Response: Bus companies used to cite safety reasons for forbidding open strollers, but there is no solid data to back this up, or explain why other cities in Europe, North America and Japan allow it. Perhaps the status quo was from a time before wheelchair-accessible buses, but times have changed.
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It’s heartening to see the change that you fought hard for come to fruition, and to know that it points towards a more inclusive, more family-friendly future for Singapore. And it’s good to see compassion and thankfulness reign in the online comments, even though there will always be a few who disagree.

 

Featured image from Flickr user Jean-Etienne Minh-Duy Poirrier (CC BY-SA 2.0)

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The first of two Terminal High Altitude Area Defense (THAAD) interceptors is launched during a successful intercept test. The test, conducted by Missile Defense Agency (MDA), Ballistic Missile Defense System (BMDS) Operational Test Agency, Joint Functional Component Command for Integrated Missile Defense, and U.S. Pacific Command, in conjunction with U.S. Army soldiers from the Alpha Battery, 2nd Air Defense Artillery Regiment, U.S. Navy sailors aboard the guided missile destroyer USS Decatur (DDG-73), and U.S. Air Force airmen from the 613th Air and Operations Center resulted in the intercept of one medium-range ballistic missile target by THAAD, and one medium-range ballistic missile target by Aegis Ballistic Missile Defense (BMD). The test, designated Flight Test Operational-01 (FTO-01), stressed the ability of the Aegis BMD and THAAD weapon systems to function in a layered defense architecture and defeat a raid of two near-simultaneous ballistic missile targets

by Daniel Yap

THE KL-Pyongyang row over the murder of Mr Kim Jong Nam is getting out of hand with 11 Malaysians trapped in North Korea, but it’s just one part of the worsening diplomatic situation in East Asia. The fallout started with a few missiles falling out of the sky into the sea off the coast of Japan on Monday morning (Mar 6).

On Tuesday morning (Mar 7), North Korean state media announced that the four missiles, three of which landed in Japan’s exclusive economic zone about 350km from shore, were drills for a plan to strike directly at US bases in Japan, where the US has stationed about 54,000 troops.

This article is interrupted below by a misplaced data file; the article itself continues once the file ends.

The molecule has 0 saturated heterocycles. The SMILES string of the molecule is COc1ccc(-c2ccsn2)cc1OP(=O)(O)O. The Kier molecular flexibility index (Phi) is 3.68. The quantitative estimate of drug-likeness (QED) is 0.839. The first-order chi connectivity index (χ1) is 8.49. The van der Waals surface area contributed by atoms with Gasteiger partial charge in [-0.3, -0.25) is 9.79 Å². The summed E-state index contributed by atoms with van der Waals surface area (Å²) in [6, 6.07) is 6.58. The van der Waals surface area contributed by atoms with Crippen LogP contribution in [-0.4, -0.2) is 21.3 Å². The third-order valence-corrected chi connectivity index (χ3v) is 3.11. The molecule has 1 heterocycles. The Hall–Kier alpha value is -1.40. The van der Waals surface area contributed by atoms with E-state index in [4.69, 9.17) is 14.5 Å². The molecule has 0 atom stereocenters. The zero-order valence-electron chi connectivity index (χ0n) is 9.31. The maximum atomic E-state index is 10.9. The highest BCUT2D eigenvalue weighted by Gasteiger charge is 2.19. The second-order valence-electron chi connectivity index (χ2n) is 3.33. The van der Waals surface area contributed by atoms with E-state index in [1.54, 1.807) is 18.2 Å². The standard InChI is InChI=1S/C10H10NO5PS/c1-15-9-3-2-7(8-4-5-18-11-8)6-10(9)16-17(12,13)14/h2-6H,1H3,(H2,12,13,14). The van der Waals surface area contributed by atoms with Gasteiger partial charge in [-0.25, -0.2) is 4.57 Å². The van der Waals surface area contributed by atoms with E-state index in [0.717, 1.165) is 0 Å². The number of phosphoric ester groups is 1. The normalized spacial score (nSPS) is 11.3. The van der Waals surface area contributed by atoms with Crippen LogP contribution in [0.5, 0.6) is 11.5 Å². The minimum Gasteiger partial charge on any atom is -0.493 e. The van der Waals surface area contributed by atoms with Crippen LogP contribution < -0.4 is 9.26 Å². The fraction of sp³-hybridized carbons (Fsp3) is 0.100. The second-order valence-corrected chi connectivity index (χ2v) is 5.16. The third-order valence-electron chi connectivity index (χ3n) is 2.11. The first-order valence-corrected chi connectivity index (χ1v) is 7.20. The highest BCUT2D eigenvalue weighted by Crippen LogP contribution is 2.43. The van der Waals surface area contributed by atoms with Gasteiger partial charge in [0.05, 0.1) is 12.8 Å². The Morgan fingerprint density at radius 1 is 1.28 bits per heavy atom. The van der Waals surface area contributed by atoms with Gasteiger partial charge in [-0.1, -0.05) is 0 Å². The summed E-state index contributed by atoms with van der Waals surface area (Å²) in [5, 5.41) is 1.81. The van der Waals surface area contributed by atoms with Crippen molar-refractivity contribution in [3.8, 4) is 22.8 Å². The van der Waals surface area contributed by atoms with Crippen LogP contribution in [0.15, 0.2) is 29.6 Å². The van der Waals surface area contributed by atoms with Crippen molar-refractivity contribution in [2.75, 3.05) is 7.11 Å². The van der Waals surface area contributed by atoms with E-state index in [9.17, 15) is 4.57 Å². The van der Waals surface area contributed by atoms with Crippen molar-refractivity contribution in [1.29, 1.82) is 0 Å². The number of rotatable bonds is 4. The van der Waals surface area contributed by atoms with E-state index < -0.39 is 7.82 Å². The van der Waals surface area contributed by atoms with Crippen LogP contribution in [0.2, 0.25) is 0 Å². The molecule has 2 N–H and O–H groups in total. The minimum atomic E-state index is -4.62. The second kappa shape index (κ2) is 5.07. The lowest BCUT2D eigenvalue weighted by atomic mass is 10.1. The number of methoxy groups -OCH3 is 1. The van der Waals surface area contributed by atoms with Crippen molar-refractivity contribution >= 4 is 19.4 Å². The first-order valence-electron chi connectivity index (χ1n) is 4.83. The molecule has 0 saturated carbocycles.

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Japan upgrades its alert level to the maximum and Japanese PM Shinzo Abe gets on the phone with US President Donald Trump. Mr Abe says that the North Korean threat “has entered a new stage”.

At about the same time on Tuesday morning, the row between China (North Korea’s biggest ally) and South Korea took a new turn as South Korea announced that it would consider making an official complaint to the World Trade Organisation over what it sees as China violating their free trade deal.

China has in recent months tried to exert pressure on South Korea by banning the streaming of K-pop performances, stopping K-pop stars from performing in China, causing the shutdown of 23 supermarkets run by South Korean Lotte Group, and ordering tour agencies to stop selling trips to South Korea. Why is China doing this? THAAD.

THAAD is the Terminal High Altitude Area Defence missile system developed by Lockheed Martin that South Korea and the US agreed to deploy in South Korea in July 2016. Remember China’s state-run Global Times newspaper that had harsh words for Singapore during the Terrex incident? It said that South Korea was “tying itself to the US chariot and turning into an arrogant pawn of Washington in the latter’s military containment against China.”

But why would China get upset about a purely defensive system like THAAD? Isn’t it reasonable for South Korea to defend itself, especially with North Korea going big on missiles?

China is trying to project military power across the region as part of its One Belt One Road framework. China is upset because THAAD is a projection of US power into the region and because the system will take away some of China’s offensive edge should war break out, including over the disputed South China Sea waters and islands, of which – hello – Malaysia is also a claimant. What a tangled web.

So now there are 11 Malaysians held de facto hostage in North Korea, which had fired missiles at Japan, triggering heightened tensions and paved the way for stronger US involvement in the region, which is upsetting China especially because…

We’re back to THAAD. Deployment for the system was previously announced to be completed in mid or late-2017. About 24 hours after the North Korean missiles splash down off the Japanese coast, the US Pacific Command announced that it had begun deploying THAAD overnight in South Korea, and that the system would be operational as early as April.

Quite a lot of people are going to get hot under the collar in the days and weeks to come. Expect nationalistic chest-thumping, threats, diplomatic shenanigans, strained trade, harsh words and escalations from the nations involved. And thank God war isn’t on the cards… yet.

Featured imagine from Wikimedia Commons. (CC0 1.0)